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It's National Crime Victims' Rights Week

Washington County Attorney Pete Orput wants to remind citizens that every April, the Office of Victims of Crime (OVC) helps lead communities throughout the country in their annual observances of National Crime Victims' Rights Week (NCVRW) by promoting victims' rights and honoring crime victims and those who advocate on their behalf.

This year's NCVRW will be held April 10-16 and the theme — "Serving Victims, Building Trust. Restoring Hope" — presents the opportunity to highlight the importance of providing needed services at the earliest state of victimization.

Early intervention helps prevent both further victimization and involvement in the criminal justice system, thus addressing the cycle of violence and restoring hope for the future.

In 2015 the Washington County Attorney's Office worked with more than 1,400 victims of crimes committed in the county.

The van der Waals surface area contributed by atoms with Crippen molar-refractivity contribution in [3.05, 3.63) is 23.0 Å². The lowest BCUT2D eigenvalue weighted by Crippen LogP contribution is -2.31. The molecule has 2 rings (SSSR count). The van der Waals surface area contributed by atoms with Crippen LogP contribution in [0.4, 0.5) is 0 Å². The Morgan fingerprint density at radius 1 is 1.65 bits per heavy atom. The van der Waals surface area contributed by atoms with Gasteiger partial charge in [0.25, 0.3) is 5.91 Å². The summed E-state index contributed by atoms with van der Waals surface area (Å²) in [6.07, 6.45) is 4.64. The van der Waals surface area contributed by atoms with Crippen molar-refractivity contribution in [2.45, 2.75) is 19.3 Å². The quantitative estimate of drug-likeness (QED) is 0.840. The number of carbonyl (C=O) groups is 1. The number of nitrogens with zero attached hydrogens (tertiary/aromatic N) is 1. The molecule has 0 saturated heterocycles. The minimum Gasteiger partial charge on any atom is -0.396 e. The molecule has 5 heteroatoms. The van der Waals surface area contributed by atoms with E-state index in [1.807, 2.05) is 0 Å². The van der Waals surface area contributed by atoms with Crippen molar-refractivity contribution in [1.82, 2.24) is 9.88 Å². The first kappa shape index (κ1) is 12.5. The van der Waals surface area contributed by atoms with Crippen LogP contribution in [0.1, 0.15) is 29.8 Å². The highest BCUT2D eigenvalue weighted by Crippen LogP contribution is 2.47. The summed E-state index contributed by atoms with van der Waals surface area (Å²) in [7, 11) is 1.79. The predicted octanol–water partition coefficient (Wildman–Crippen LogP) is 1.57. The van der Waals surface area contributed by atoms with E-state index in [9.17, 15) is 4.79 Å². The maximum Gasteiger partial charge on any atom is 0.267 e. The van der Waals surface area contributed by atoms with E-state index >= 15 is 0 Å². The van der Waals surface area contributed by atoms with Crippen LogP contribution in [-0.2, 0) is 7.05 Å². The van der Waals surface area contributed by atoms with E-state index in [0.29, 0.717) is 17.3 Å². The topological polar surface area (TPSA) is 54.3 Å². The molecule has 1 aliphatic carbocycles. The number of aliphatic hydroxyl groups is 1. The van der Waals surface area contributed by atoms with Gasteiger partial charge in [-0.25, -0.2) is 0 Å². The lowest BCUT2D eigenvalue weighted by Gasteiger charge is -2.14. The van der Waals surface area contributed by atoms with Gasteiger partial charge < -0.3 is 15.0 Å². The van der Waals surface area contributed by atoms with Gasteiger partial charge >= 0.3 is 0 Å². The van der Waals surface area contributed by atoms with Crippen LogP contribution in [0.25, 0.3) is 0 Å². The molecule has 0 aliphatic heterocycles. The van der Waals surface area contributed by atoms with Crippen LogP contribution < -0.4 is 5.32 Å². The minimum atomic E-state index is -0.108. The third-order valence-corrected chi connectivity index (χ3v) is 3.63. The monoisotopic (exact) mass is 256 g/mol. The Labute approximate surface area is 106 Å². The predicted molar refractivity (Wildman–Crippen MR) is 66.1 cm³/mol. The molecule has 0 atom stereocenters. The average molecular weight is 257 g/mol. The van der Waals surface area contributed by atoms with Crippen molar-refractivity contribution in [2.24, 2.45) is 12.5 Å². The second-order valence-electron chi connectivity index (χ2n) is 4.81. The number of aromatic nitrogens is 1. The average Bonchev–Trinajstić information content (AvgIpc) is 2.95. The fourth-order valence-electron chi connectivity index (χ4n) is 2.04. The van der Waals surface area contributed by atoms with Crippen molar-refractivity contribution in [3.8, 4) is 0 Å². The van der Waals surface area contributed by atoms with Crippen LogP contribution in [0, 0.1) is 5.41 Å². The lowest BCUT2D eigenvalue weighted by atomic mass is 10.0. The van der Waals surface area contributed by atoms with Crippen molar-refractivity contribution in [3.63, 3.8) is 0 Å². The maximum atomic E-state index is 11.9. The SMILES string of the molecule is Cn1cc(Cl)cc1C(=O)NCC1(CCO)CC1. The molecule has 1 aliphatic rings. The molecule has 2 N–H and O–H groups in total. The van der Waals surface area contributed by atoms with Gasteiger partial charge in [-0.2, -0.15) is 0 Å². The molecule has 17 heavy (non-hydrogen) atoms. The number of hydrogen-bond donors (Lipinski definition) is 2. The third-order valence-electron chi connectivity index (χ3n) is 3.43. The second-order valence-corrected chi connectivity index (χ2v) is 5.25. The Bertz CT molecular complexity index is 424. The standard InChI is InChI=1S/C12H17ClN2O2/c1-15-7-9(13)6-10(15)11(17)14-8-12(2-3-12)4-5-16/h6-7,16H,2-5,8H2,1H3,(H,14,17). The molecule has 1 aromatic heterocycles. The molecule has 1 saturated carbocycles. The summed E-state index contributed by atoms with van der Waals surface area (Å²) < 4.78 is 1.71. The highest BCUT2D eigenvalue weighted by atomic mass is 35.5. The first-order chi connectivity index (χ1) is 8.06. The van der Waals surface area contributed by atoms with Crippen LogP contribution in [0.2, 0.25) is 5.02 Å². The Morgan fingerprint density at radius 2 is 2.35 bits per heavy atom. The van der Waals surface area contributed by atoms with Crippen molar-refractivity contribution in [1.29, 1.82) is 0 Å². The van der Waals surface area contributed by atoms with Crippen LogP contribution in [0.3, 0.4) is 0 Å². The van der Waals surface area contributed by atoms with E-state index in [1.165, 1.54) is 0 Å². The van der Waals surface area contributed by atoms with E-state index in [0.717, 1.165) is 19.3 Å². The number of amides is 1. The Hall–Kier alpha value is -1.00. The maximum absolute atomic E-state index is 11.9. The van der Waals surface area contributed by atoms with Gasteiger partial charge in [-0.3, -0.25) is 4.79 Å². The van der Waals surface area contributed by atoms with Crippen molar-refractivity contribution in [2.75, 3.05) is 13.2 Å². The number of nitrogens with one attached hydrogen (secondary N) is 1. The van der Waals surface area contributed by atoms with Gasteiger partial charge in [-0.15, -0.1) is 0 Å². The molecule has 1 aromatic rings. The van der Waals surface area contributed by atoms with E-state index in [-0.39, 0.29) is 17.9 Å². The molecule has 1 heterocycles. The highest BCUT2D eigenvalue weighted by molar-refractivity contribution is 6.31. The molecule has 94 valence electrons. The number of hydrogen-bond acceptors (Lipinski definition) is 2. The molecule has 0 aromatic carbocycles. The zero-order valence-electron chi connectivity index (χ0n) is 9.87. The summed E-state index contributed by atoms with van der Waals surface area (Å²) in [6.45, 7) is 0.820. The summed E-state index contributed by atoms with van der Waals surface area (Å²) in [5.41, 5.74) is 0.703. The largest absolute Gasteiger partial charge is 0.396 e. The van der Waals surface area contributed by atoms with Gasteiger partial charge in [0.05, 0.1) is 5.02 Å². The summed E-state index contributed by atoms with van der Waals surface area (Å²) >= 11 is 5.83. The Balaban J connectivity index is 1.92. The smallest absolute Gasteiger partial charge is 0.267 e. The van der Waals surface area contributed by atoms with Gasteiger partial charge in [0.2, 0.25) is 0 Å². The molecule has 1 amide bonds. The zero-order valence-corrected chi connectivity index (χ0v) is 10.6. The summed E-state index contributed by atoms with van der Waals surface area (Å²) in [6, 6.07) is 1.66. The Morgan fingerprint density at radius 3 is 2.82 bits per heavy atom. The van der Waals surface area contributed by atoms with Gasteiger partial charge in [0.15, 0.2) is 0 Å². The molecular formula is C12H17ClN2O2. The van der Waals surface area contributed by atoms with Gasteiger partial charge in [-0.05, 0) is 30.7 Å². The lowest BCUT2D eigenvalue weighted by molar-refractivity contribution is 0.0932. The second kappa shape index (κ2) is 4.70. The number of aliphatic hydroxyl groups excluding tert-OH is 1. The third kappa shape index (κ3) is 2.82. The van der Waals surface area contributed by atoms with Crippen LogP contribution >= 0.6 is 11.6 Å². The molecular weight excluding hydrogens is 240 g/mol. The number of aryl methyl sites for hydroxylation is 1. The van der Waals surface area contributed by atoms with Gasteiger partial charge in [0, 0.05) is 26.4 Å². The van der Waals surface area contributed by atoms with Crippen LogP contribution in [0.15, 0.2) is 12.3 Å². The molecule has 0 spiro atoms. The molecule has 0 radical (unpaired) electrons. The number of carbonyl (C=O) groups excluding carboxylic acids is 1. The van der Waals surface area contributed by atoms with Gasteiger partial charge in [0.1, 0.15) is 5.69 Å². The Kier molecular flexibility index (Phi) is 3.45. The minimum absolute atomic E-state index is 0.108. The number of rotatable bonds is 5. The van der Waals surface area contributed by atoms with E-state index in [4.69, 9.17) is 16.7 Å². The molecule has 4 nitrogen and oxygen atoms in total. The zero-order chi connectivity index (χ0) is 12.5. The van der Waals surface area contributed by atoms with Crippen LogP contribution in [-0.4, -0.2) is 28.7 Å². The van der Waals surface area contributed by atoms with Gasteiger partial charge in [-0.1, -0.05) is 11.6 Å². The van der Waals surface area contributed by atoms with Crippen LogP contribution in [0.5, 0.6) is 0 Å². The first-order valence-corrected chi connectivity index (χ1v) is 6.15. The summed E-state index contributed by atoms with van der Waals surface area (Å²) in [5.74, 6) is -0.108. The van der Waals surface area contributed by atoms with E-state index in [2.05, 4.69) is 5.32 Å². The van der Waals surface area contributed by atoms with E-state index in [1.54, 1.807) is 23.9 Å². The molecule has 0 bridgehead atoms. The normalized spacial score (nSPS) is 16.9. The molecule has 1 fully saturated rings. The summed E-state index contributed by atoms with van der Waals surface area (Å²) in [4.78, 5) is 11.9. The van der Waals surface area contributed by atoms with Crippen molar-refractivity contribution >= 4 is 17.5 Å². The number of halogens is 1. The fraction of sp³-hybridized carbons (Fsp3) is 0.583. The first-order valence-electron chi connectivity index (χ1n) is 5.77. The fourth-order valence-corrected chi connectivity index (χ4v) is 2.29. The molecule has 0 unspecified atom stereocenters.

National Crime Victims' Rights Week honors and celebrates the achievements of the past 30 years in securing rights, protections, and services for victims. The bipartisan Victims of Crime Act (VOCA), passed by U.S. Congress in 1984, created a national fund to ease victims' suffering. Financed by fines and penalties paid by offenders, the Crime Victims Fund supports services for victims of all types of crime, including assistance for homicide survivors, survivors of child sexual abuse and victims of human trafficking as well as rape crisis centers and domestic violence programs among others. VOCA also funds victim compensation programs that pay victims' out-of-pocket expenses such as counseling, funeral expenses, and lost wages.

"I am proud to be able to advocate for crime victims every day," County Attorney Pete Orput said. "My office's commitment to reaching victims of crime is stronger than ever. Our message to them is that they are not alone."